19. Optimising rigid motion compensation for small animal brain PET imaging

    Science.gov (United States)

    Spangler-Bickell, Matthew G.; Zhou, Lin; Kyme, Andre Z.; De Laat, Bart; Fulton, Roger R.; Nuyts, Johan

    2016-10-01

    Motion compensation (MC) in PET brain imaging of awake small animals is attracting increased attention in preclinical studies since it avoids the confounding effects of anaesthesia and enables behavioural tests during the scan. A popular MC technique is to use multiple external cameras to track the motion of the animal’s head, which is assumed to be represented by the motion of a marker attached to its forehead. In this study we have explored several methods to improve the experimental setup and the reconstruction procedures of this method: optimising the camera-marker separation; improving the temporal synchronisation between the motion tracker measurements and the list-mode stream; post-acquisition smoothing and interpolation of the motion data; and list-mode reconstruction with appropriately selected subsets. These techniques have been tested and verified on measurements of a moving resolution phantom and brain scans of an awake rat. The proposed techniques improved the reconstructed spatial resolution of the phantom by 27% and of the rat brain by 14%. We suggest a set of optimal parameter values to use for awake animal PET studies and discuss the relative significance of each parameter choice.

  20. Automatic extraction of myocardial mass and volumes using parametric images from dynamic non-gated PET

    DEFF Research Database (Denmark)

    Harms, Hans; Hansson, Nils Henrik Stubkjær; Tolbod, Lars Poulsen;

    2016-01-01

    -gated dynamic cardiac PET. METHODS: Thirty-five patients with aortic-valve stenosis and 10 healthy controls (HC) underwent a 27-min 11C-acetate PET/CT scan and cardiac magnetic resonance imaging (CMR). HC were scanned twice to assess repeatability. Parametric images of uptake rate K1 and the blood pool were......LV and WT only and an overestimation for LVEF at lower values. Intra- and inter-observer correlations were >0.95 for all PET measurements. PET repeatability accuracy in HC was comparable to CMR. CONCLUSION: LV mass and volumes are accurately and automatically generated from dynamic 11C-acetate PET without...... ECG-gating. This method can be incorporated in a standard routine without any additional workload and can, in theory, be extended to other PET tracers....

  1. A CT-, PET- and MR-imaging-compatible hyperbaric pressure chamber for baromedical research

    DEFF Research Database (Denmark)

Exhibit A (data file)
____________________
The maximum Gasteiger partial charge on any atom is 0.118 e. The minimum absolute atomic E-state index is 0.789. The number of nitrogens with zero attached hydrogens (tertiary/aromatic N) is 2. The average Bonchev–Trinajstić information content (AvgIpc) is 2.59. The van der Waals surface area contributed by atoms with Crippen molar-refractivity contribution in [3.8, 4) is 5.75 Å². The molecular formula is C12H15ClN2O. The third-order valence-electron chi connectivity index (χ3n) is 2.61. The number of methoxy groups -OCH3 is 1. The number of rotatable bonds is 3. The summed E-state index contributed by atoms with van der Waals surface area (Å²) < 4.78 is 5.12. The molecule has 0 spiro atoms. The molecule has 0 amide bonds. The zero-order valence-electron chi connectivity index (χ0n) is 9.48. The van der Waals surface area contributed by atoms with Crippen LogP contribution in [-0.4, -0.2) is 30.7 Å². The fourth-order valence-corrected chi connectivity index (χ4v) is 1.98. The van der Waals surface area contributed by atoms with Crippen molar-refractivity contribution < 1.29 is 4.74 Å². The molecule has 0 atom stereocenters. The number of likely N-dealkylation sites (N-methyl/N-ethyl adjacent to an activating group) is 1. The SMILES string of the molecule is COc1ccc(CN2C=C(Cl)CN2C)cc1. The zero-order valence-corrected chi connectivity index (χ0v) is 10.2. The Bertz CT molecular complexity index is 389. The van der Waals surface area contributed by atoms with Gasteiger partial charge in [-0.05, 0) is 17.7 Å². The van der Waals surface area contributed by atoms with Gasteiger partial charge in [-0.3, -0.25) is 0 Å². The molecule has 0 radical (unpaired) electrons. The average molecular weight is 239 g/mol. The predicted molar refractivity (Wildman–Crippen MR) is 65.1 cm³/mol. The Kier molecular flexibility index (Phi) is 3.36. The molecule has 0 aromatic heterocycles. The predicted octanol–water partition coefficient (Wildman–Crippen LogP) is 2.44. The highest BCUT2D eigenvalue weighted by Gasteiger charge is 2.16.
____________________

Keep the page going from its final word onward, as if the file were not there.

Hansen, Kasper; Søvsø Szocska Hansen, Esben; Tolbod, Lars P;

    2015-01-01

    OBJECTIVES: We describe the development of a novel preclinical rodent-sized pressure chamber system compatible with computed tomography (CT), positron emission tomography (PET) and magnetic resonance imaging (MRI) that allows continuous uncompromised and minimally invasive data acquisition...... different tissues in the MRI phantoms. CONCLUSION: This study demonstrates a pressure chamber system compatible with CT, PET and MRI. We found that no correction in image intensity was required with pressurisation up to 1.013 mPa for any imaging modality. CT, PET or MRI can be used to obtain anatomical...... throughout hyperbaric exposures. The effect of various pressures on the acquired image intensity obtained with different CT, PET and MRI phantoms are characterised. MATERIAL AND METHODS: Tissue-representative phantom models were examined with CT, PET or MRI at normobaric pressure and hyperbaric pressures up...

  2. Heterogeneity in stabilization phenomena in FLT PET images of canines

    Science.gov (United States)

    Simoncic, Urban; Jeraj, Robert

    2014-12-01

    3ʹ-(18F)fluoro-3ʹ-deoxy-L-thymidine (FLT) is a PET marker of cellular proliferation. Its tissue uptake rate is often quantified with a Standardized Uptake Value (SUV), although kinetic analysis provides a more accurate quantification. The purpose of this study is to investigate the heterogeneity in FLT stabilization phenomena. The study was done on 15 canines with spontaneously occurring sinonasal tumours. They were imaged dynamically for 90 min with FLT PET/CT twice; before and during the radiotherapy. Images were analyzed for kinetics on a voxel basis through compartmental analysis. Stabilization curves were calculated as a time-dependant correlation between the time-dependant SUV and the kinetic parameters (voxel values within the tumour were correlated). Stabilization curves were analyzed for stabilization speed, maximal correlation and correlation decrease following the maximal correlation. These stabilization parameters were correlated with the region-averaged kinetic parameters. The FLT SUV was highly correlated with vasculature fraction immediately post-injection, followed by maximum in correlation with the perfusion/permeability. At later times post-injection the FLT SUV was highly correlated (Pearson correlation coefficient above 0.95) with the FLT influx parameter for cases with tumour-averaged SUV30-50 min above 2, while others were indeterminate (correlation coefficients from 0.1 to 0.97). All cases with highly correlated SUV and FLT influx parameter had correlation coefficient within 0.5% of its maximum in the period of 30-50 min post-injection. Stabilization time was inversely proportional to the FLT influx rate. Correlation between the FLT SUV and FLT influx parameter dropped at later times post-injection with drop being proportional to the dephosphorylation rate. The FLT was found to be metabolically stable in canines. FLT PET imaging protocol should define minimal and maximal FLT uptake period, which would be 30-50 min for our patients